As we all know, lens coatings can dramatically improve the appearance of your eyeglass while also boosting its functionality. New glasses with lens coatings are now available for those who want to buy a new pair of eyeglasses or who already have a pair. When purchasing new sunglasses, the three most crucial qualities to consider are anti-reflective, scratch-resistant, and ultraviolet rays.


Anti-reflective coating, sometimes known as “AR coating,” is a thin multilayer coating that reduces reflections on the front and rear surfaces of lenses. Light refracting off our lenses create brightness, which is reduced by the anti-reflective coating. AR-coated lenses increase driving vision and enable much more comfortable imagery for reading and computer use while reducing reflection.

This is also strongly suggested for all lenses, but particularly polycarbonate and high-index lenses, which reflect more light than glass or plastic lenses without AR coating. Furthermore, these lenses have flatter edges than standard lenses, which are typically the source of visual reflections. This is why AR coating is strongly recommended for these lenses.

While you obtain AR coating for your prescription glasses, it helps to reduce, if not eliminate, reflections when you’re looking away from the sun. If you wish to attain great comfort in every lighting environment, talk to your eye doctor about putting an anti-reflective coating on photochromic lenses.


As we all know, nothing in this world lasts forever, and eyeglasses are no exception. As a result, scratches are likely to emerge depending on how one uses their lenses in their daily routine.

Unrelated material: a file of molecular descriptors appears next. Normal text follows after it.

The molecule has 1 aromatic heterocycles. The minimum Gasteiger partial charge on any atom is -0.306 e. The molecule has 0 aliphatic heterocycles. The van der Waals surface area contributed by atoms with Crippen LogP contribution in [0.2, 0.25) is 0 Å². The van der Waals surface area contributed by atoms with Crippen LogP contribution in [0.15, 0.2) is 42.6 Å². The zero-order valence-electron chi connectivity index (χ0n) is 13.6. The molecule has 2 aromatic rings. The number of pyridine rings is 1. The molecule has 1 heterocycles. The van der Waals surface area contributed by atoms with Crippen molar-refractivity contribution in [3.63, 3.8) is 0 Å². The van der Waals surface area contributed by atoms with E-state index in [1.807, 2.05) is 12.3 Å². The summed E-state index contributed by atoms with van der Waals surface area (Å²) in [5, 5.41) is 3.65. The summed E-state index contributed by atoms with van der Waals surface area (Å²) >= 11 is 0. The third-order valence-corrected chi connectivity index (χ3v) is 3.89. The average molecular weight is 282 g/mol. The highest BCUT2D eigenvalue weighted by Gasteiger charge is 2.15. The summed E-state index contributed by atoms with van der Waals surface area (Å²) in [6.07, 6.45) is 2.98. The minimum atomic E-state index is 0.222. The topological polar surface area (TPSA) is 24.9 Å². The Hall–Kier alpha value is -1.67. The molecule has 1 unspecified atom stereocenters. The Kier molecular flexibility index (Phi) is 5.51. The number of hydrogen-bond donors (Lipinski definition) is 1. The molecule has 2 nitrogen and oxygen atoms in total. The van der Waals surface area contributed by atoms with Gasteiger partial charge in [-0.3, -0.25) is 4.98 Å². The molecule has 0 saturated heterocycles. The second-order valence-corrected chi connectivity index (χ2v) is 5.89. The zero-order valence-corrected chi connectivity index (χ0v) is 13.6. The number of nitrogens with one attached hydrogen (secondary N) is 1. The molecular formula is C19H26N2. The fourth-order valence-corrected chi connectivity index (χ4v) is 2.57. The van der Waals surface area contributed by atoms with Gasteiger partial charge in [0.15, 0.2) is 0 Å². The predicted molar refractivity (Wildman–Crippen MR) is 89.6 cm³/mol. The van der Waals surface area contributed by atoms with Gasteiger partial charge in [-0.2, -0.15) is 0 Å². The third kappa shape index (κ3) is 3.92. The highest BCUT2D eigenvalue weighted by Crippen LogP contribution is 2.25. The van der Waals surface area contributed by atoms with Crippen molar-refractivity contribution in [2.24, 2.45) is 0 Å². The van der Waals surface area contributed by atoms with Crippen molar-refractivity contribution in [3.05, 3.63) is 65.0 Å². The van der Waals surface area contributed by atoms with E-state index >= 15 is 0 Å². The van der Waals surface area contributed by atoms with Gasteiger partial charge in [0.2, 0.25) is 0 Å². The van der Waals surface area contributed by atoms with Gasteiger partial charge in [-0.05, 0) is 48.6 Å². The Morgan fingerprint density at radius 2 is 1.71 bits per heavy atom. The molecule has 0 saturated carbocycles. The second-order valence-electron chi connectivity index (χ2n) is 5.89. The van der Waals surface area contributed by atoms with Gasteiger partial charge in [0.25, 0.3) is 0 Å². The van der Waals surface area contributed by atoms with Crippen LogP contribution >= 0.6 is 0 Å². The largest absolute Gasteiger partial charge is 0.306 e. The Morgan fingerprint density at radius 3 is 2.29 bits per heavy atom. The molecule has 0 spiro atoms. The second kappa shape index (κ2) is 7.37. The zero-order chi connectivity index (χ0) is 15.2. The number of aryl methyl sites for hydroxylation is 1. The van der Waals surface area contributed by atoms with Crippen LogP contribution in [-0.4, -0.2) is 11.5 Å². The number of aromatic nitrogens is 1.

Using a clean, scratch-resistant cloth with a softer, microfiber surface to keep your lenses shining will last far longer than using conventional paper tissues and paper towels. Even ordinary wear might cause scratches, depending on the nature of your garment.

People typically order anti-scratch lenses for children since they know that kids are harsh on their glasses and that these coatings can help them live a little longer.

Keep in mind, though, that even the greatest scratch-resistant coating won’t guarantee complete protection, and you’ll likely witness some wear and tear. Another easy and efficient way to extend the life of your eyeglasses is to keep them in a protective case when not in use and wash them down with a microfiber cloth or any other cleaning solution recommended by your optician.


Ultraviolet Coating, which is a secret pigment that prevents harmful rays from entering our eyes and eventually destroying them, is last but surely not least on the list of lens coatings. These coatings protect our eyes from dangerous radiation in the same manner as sunscreens do.

Furthermore, the UV-protective features of these lenses safeguard your eyes from the majority of rays. Exposure to ultraviolet sunbeams can induce cataracts, retinal damage, and other serious eye disorders.

The bulk of UV light is blocked by daily acetate, TR90, and plastic prescription eyeglass lenses, which additionally increase UV safety to 100% for added protection. UV protection is built into polycarbonate and some high-index lenses and is 100 percent effective. For these lenses, this eliminates the need for a second lens cure. Photochromic lenses, on the other hand, are capable of blocking 100% of UV rays from the sun without the need for further UV lens treatment.

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